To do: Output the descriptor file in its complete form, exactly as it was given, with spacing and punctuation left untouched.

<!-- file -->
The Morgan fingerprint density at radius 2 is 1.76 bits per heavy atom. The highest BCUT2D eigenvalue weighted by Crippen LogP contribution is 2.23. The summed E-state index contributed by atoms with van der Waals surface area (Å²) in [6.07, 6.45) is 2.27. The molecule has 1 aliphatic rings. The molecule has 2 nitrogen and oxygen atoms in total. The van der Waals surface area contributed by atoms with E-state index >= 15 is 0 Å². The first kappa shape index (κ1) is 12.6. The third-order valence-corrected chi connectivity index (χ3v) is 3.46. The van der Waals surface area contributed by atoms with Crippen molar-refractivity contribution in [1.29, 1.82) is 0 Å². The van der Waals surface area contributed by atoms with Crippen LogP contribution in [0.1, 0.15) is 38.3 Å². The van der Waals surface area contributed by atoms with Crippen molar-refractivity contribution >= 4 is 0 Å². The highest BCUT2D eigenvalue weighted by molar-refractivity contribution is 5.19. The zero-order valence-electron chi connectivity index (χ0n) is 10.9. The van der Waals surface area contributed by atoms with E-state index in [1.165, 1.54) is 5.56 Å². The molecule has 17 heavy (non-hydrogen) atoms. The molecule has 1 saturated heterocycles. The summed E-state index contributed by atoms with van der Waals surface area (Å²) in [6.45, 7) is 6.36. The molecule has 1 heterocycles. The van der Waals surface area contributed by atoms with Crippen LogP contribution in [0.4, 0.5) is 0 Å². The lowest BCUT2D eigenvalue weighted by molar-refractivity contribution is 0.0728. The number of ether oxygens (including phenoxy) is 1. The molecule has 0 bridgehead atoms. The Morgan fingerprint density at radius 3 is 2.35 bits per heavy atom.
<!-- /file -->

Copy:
The Morgan fingerprint density at radius 2 is 1.76 bits per heavy atom. The highest BCUT2D eigenvalue weighted by Crippen LogP contribution is 2.23. The summed E-state index contributed by atoms with van der Waals surface area (Å²) in [6.07, 6.45) is 2.27. The molecule has 1 aliphatic rings. The molecule has 2 nitrogen and oxygen atoms in total. The van der Waals surface area contributed by atoms with E-state index >= 15 is 0 Å². The first kappa shape index (κ1) is 12.6. The third-order valence-corrected chi connectivity index (χ3v) is 3.46. The van der Waals surface area contributed by atoms with Crippen molar-refractivity contribution in [1.29, 1.82) is 0 Å². The van der Waals surface area contributed by atoms with Crippen LogP contribution in [0.1, 0.15) is 38.3 Å². The van der Waals surface area contributed by atoms with Crippen molar-refractivity contribution >= 4 is 0 Å². The highest BCUT2D eigenvalue weighted by molar-refractivity contribution is 5.19. The zero-order valence-electron chi connectivity index (χ0n) is 10.9. The van der Waals surface area contributed by atoms with E-state index in [1.165, 1.54) is 5.56 Å². The molecule has 17 heavy (non-hydrogen) atoms. The molecule has 1 saturated heterocycles. The summed E-state index contributed by atoms with van der Waals surface area (Å²) in [6.45, 7) is 6.36. The molecule has 1 heterocycles. The van der Waals surface area contributed by atoms with Crippen LogP contribution in [0.4, 0.5) is 0 Å². The lowest BCUT2D eigenvalue weighted by molar-refractivity contribution is 0.0728. The number of ether oxygens (including phenoxy) is 1. The molecule has 0 bridgehead atoms. The Morgan fingerprint density at radius 3 is 2.35 bits per heavy atom.